Couples still need lawyers to arrange financial settlements despite ‘No Fault’ divorce reforms 

Couples still need lawyers to arrange financial settlements despite ‘No Fault’ divorce reforms
Photo by Towfiqu barbhuiya on Unsplash
Megan Bennie
Megan Bennie
Family Law Solicitor
Furley Page

Financial settlements remain contentious during divorce proceedings, despite new ‘no fault’ reforms designed to simplify the separation process.

It remains essential for couples to seek professional legal advice when dealing with financial issues during their divorce.

The new no fault divorce system will improve couples’ ability to deal with divorce in a co-operative and constructive manner, which is certainly welcome, and couples now have the opportunity to apply jointly to the Court via the new online platform and to handle to process together.

However, there are still a number of areas in which using a lawyer will be highly advisable, particularly where financial matters are concerned. Despite efforts to simplify the process, the way finances are dealt with during divorce remains complex. There is a long list of factors to take into consideration, as set out in the Matrimonial Causes Act 1973, Section 25.

It is essential to get a good understanding of your financial rights and obligations as soon as possible. Entering into negotiations without first understanding what you might be entitled to, or required to provide, can create an unrealistic expectation on your spouse’s part that they could struggle to move on from, even if they then take professional advice at a later stage.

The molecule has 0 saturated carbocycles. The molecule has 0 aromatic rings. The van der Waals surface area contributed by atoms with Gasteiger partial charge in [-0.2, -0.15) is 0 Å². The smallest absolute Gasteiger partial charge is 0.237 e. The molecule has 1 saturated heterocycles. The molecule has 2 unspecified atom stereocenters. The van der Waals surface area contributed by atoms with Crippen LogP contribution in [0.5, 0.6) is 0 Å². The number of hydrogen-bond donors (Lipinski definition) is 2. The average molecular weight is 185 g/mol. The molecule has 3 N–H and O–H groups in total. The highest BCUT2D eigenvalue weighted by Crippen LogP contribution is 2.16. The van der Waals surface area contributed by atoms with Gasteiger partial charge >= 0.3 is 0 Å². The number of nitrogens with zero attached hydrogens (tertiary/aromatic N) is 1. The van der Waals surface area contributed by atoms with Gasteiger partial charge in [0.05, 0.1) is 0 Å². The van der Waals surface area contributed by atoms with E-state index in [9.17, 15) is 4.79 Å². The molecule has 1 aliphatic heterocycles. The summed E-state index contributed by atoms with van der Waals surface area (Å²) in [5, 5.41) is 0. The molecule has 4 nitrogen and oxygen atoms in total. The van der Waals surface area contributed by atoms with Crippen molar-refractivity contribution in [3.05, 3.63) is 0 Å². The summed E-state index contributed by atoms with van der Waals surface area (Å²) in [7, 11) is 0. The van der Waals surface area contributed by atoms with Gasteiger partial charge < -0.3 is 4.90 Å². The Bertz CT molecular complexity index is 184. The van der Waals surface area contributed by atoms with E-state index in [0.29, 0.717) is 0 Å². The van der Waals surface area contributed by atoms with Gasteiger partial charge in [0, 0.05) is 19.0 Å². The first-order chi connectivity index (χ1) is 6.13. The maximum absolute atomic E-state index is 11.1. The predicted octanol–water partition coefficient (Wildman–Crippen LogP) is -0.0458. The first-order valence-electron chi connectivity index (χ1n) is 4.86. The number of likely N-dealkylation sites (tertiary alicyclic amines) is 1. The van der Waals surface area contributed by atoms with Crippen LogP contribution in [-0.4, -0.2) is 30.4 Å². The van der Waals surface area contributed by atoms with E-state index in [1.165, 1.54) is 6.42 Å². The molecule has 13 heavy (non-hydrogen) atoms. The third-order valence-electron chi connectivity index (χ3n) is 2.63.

It is also advisable to settle financial matters within the divorce process because once the final order is made, entitlements to certain financial benefits as a spouse will cease immediately.

Furthermore, to have the financial settlement formally concluded it will need to be drawn up by a family solicitor in such a way to ensure the terms are approved by the Court and are formally binding on each spouse.

The Divorce, Dissolution and Separation Act 2020 came into force from 6 April 2022 and introduced wide-ranging reforms. Under the new system, the acrimonious conduct allegations, and need to evidence separation, have been replaced by a simple statement of irretrievable breakdown.

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About Megan Bennie

Megan Bennie is a family law solicitor at Furley Page.  Megan joined the team in 2021, having gained valuable previous experience at specialist family law firms featured in the Legal 500 directory.

Megan advises on all aspects of relationship breakdown, whether divorce or separation, including in relation to civil partnerships, dealing with issues such as the appropriate division of finances and ongoing arrangements for children.

Megan also assists couples seeking to formalise arrangements through pre and post nuptial agreements and cohabitation (or living together) agreements.

Megan is primarily based at the Chatham office but is also available for meetings at either the Canterbury or Whitstable offices.

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